Next, we anticipate a full-on house-scrubbing, top to bottom because you "deserve" one day out of the year to not have to ask a thousand times for them to empty the dishwasher or take out the garbage. After all, it is Mother's Day; a day of obligation for every child, young and old.
Next, we hope to walk into a kitchen full of flowers and home-made cards. But what if none of these typical Mother's Day things happen? Automatically, your day's ruined, and no one loves you. You no longer feel special and then, OMG! You forgot about your mother, who is sitting at home wondering where her card, phone call, brunch, and flowers are! You forgot to do a single thing for her! Now you've come full circle, and you look at your kids, hug them, and go about your day as if it's any other...because it is!
No one twisted our arms to be a mom, and we didn't earn a Ph.D. in motherhood. If you boil it down to basic science, it's what women are biologically programmed to do; to reproduce. So why do we need a set "day" to over-indulge and put undue pressure on ourselves and those we love?
Heartfelt Gifts You Can Give Your Mother Any Day
As a mother, and a sentimental one at that, I think about the day-to-day things I could be doing for others to show them I care. They say "life is full of surprises," so why don't we create more of the pleasant surprises, especially for our mothers? Even if you don't have a living or present mother, think of the special women who have influenced you in some way and do something beautiful for them. These are just a few suggestions any of us could do for our mother, or a mother-figure, on a random day.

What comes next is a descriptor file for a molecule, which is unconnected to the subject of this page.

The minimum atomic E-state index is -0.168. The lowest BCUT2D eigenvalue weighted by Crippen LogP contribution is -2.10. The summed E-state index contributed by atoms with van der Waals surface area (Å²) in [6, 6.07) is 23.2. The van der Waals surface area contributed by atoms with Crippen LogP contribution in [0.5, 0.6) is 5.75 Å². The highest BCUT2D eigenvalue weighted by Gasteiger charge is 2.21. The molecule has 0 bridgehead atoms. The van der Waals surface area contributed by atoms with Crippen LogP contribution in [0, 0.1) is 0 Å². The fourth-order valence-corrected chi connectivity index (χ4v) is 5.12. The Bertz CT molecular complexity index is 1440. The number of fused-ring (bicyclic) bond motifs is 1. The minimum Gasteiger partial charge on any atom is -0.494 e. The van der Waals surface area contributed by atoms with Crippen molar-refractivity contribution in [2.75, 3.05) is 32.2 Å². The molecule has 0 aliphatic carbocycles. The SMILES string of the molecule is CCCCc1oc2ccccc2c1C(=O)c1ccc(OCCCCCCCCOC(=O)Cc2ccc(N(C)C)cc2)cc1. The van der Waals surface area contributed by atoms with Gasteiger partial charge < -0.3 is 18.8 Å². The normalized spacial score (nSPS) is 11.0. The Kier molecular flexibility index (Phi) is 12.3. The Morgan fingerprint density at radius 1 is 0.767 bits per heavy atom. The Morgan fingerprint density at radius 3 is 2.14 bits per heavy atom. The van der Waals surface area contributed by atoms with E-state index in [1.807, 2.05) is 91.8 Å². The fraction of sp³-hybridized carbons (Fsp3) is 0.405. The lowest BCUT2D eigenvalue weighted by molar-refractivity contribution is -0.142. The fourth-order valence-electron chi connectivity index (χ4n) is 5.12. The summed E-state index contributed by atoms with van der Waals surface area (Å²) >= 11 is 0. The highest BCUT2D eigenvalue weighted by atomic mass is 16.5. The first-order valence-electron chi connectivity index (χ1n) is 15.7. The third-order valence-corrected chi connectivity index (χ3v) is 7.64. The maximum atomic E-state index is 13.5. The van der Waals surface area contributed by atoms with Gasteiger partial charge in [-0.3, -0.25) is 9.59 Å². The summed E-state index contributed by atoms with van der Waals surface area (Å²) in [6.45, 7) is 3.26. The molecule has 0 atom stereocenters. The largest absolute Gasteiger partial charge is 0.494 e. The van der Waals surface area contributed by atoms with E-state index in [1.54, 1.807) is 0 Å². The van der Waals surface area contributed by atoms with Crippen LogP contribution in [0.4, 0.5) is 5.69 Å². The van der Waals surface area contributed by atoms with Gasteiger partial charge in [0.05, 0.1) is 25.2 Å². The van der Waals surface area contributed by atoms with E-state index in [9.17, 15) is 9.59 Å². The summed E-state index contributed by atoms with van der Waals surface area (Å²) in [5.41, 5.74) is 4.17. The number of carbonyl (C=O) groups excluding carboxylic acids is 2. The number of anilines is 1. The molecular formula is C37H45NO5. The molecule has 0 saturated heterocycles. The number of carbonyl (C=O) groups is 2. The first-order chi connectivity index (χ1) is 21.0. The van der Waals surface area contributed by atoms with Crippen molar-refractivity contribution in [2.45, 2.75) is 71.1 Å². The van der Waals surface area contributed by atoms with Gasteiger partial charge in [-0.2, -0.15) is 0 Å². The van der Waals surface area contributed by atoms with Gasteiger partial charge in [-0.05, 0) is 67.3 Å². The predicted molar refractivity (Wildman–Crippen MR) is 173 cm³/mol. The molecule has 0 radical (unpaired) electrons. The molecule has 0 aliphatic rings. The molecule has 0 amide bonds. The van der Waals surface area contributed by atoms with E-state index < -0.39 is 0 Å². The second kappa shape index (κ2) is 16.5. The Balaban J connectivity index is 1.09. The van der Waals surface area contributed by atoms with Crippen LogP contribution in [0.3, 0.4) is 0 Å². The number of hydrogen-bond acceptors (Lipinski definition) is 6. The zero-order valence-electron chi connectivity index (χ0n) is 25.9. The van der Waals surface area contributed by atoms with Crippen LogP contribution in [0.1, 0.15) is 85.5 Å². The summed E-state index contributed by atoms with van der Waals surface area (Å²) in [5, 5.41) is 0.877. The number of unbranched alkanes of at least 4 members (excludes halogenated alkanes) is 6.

1. Study and learn about your family tree. Most kids do not appreciate where they came from until later in life. I study my ancestry faithfully now and it would have been so fun to share all I have learned with my parents. Why not buy her a subscription to Ancestry.com and work on it together?
2. Write her a special letter thanking her for all she has done and what she has taught you--be specific and point out the special moments and how they shaped you into who you are today. Moms are usually told many ways to Sunday how they have failed, but rarely how wonderful they are.
3. If she rarely does anything for herself, treat her to a spa day of pampering or buy her a wine club membership; something that she likely wouldn't spend money on for herself. I personally love the that is accepted at thousands of spas nationwide. Spafinder Wellness Gift card
4. Make her a personalized gift. One of my most treasured gifts is a set of wood flatware hand-carved by my son and engraved with my maiden name.
5. Make her a scrapbook showcasing your favorite memories of her--or-- make it about her life and the things she has accomplished. You may need to solicit help from her spouse, yours and her siblings, her friends, or other family members to compile this keepsake, and you might even be surprised what you didn't know that other people can share with you about her!
6. Give her a basket of YOUR favorite things! Let her get to know what she may not know about you, now that you are off on your own. Include your favorite products such as foods, snacks, wine, coffee, perfume, toiletries...anything you personally love or enjoy. It will help her feel close to you knowing what makes you happy day to day.
These are just a handful of examples of how you can knock her socks off when she least expects it. If you want your mom feel extra special and loved, trust me on this advice. It'll mean more to her than any obligatory gesture on a compulsory day.
This content is accurate and true to the best of the author’s knowledge and is not meant to substitute for formal and individualized advice from a qualified professional.
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© 2019 Debra Roberts